• FAS 1 Face (F1F), the second highest grade, amounts to practically the same as FAS except that both faces of the boards are graded, with the best face meeting FAS guidelines and the other face No. 1 Common. F1F also yields at least 831⁄3% clear face cuttings. F1F has the same uses as FAS.
  • The next best grade, Selects, are essentially the same as F1F (and sometimes grouped with it and sold as “Selects and Better”) with a 4" × 6' minimum board size. Usage runs about the same as FAS.
  • No. 1 Common boards (Figure 3) are 3" and wider, 4' and longer, yielding at least 662⁄3% clear face cuttings in minimum sizes of 4" × 2' and 3" × 3'. It’s graded from the poorest face.
  • No. 2 Common boards, due to the generally smaller sized pieces obtained from them, allowable surface defects that detract from appearance, and a low minimum yield of 50% clear wood, are rarely utilized as woodworking stock. The grade does, however, meet the needs of flooring manufacturers.



How It's Sold

Should you shop for hardwood at the local home center, expect to find premium-priced, clear, S4S (surfaced four sides) boards in specific thicknesses, widths, and lengths. Also expect limited species (red oak, maple, yellow  poplar, and perhaps walnut). Your other choices include buying from a sawmill, hardwood specialty store, or online supplier. There, you’ll typically pay less, buy by the board foot (1 × 12 × 12"), and encounter multiple species in random lengths and widths that are rough-sawn or S2S (surfaced two sides). Sawmills offer the best deals, selling rough-sawn (unsurfaced) lumber in several grades and thicknesses that include 4⁄4 (1"), 5⁄4 (11⁄4"), 6⁄4 (11⁄2"), and 8⁄4 (2"). Online dealers carry rough-sawn lumber (in plainsawn and quartersawn where appropriate) though they’ll sell S2S for a fee. Note that planed S2S boards will run 3⁄4-13⁄16", 1-11⁄8", 11⁄4-13⁄8", and 13⁄4" thick. You can also purchase thicker squares for table legs and turning stock. Hardwood specialty stores, such as the Woodcraft retail stores, sell top grade FAS boards that are S2S for best appearance and customer viewing. Note that figured woods do not abide by the standard grading rules and are priced according to the quality and desirability of the figure.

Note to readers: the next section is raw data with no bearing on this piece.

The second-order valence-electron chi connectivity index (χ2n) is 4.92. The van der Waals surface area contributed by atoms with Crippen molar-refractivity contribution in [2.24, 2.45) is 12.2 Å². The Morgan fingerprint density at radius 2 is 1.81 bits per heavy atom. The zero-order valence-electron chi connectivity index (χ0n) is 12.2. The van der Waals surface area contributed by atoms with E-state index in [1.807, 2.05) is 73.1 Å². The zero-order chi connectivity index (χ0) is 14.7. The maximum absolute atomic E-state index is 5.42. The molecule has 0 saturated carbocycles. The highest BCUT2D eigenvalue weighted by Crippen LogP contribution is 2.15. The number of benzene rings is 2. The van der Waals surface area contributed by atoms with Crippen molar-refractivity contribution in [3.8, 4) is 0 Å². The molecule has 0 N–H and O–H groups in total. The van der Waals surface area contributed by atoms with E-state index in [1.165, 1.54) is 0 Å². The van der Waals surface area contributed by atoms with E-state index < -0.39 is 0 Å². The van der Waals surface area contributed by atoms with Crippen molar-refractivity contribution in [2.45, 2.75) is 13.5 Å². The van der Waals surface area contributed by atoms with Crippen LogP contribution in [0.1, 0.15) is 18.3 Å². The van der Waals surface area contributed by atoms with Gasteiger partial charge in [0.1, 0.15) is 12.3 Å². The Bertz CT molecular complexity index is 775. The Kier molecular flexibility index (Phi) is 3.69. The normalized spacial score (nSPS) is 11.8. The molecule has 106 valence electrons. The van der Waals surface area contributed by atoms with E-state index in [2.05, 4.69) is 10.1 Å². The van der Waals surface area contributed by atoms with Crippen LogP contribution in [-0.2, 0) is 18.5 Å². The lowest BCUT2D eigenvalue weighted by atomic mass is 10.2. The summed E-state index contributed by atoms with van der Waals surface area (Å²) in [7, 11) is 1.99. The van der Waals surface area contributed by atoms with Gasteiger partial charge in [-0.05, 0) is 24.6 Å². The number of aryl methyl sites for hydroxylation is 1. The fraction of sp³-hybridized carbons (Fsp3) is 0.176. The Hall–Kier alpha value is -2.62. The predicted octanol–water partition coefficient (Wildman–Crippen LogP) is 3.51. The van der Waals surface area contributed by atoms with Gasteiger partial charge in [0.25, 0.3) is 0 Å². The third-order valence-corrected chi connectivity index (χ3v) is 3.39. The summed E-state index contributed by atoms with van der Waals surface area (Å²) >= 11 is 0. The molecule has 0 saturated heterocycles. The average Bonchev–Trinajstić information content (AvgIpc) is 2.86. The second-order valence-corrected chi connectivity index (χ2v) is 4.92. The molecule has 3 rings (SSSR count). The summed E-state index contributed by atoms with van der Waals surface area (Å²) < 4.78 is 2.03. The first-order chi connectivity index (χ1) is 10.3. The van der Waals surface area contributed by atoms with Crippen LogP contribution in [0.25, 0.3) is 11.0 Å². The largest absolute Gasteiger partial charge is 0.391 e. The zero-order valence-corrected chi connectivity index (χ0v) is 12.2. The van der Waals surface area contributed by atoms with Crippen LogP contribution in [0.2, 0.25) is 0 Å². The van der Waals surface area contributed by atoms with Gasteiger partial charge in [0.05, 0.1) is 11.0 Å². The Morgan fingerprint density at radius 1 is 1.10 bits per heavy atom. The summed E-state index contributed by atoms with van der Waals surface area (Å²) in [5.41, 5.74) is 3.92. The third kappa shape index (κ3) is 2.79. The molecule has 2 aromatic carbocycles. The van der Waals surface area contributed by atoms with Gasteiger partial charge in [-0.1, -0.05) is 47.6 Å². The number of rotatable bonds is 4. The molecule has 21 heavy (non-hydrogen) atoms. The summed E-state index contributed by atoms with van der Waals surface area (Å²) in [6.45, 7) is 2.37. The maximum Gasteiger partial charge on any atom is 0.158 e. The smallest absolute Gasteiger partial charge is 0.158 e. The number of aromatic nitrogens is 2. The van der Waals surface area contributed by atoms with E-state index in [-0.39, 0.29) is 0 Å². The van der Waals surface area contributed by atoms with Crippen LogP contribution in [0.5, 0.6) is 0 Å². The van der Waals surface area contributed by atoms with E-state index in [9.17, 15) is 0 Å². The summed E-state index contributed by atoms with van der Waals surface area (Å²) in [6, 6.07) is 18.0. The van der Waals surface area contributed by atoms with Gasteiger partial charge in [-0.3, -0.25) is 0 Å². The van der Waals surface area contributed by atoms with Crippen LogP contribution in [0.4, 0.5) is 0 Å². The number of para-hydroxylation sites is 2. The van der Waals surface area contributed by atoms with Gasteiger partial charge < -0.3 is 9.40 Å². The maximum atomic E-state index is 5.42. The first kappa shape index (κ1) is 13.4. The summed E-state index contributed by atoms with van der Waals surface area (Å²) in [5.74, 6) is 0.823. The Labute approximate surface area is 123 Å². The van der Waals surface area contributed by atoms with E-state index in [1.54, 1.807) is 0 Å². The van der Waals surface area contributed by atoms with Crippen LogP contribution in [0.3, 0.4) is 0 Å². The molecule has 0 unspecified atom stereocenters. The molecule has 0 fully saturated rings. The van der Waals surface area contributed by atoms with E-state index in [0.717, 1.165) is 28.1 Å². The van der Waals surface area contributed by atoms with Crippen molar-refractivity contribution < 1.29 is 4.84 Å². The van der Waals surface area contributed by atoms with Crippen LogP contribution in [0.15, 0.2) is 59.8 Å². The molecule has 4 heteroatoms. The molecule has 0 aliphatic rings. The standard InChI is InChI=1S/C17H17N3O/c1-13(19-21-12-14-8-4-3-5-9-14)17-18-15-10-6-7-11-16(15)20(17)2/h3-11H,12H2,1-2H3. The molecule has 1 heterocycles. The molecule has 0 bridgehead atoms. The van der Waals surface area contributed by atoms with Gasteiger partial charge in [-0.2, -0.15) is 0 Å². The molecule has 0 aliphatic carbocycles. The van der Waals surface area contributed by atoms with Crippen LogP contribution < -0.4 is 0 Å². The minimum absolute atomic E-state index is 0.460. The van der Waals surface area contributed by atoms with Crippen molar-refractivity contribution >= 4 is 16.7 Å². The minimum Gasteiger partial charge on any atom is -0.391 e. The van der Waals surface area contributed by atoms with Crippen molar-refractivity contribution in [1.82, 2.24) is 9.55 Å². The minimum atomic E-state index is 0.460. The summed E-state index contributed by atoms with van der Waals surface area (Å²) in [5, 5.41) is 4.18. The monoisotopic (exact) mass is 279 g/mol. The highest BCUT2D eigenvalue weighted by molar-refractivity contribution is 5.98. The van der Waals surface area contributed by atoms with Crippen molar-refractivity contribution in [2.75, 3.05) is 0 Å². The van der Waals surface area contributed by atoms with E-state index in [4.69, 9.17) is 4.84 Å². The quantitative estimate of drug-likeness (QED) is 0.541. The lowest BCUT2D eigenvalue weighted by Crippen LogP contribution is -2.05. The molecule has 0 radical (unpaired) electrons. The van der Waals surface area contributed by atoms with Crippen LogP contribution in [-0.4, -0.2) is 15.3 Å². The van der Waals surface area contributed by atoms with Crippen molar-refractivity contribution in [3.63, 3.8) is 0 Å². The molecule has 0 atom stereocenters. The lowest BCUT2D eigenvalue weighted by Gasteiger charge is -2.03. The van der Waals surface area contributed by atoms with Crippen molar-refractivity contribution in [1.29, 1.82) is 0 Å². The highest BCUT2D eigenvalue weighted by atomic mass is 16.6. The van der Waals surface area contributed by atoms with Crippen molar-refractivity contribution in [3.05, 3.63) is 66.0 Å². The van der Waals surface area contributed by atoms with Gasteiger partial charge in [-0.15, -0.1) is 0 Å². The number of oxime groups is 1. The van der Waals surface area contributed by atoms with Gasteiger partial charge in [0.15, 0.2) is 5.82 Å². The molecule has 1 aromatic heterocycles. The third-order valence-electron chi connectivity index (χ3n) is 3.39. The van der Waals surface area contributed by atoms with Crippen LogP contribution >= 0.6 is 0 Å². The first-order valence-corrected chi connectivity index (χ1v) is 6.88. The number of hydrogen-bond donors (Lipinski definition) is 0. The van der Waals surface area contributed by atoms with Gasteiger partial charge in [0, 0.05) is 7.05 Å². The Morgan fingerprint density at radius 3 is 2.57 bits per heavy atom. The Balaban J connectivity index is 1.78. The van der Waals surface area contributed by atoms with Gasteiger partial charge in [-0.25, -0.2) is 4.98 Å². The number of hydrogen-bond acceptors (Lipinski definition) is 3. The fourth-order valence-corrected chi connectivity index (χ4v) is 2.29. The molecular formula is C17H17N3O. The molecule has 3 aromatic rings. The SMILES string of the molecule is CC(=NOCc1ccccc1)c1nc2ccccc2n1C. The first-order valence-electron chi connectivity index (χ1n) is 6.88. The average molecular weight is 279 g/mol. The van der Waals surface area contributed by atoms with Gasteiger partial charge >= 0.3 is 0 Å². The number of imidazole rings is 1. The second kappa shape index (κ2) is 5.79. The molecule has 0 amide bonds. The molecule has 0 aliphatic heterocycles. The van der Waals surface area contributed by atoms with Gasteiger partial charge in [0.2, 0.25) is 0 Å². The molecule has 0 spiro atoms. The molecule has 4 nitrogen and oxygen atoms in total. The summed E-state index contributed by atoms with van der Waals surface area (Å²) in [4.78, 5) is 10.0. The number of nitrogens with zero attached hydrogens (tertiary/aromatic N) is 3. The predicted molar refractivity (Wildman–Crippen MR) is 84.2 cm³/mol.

Softwood grading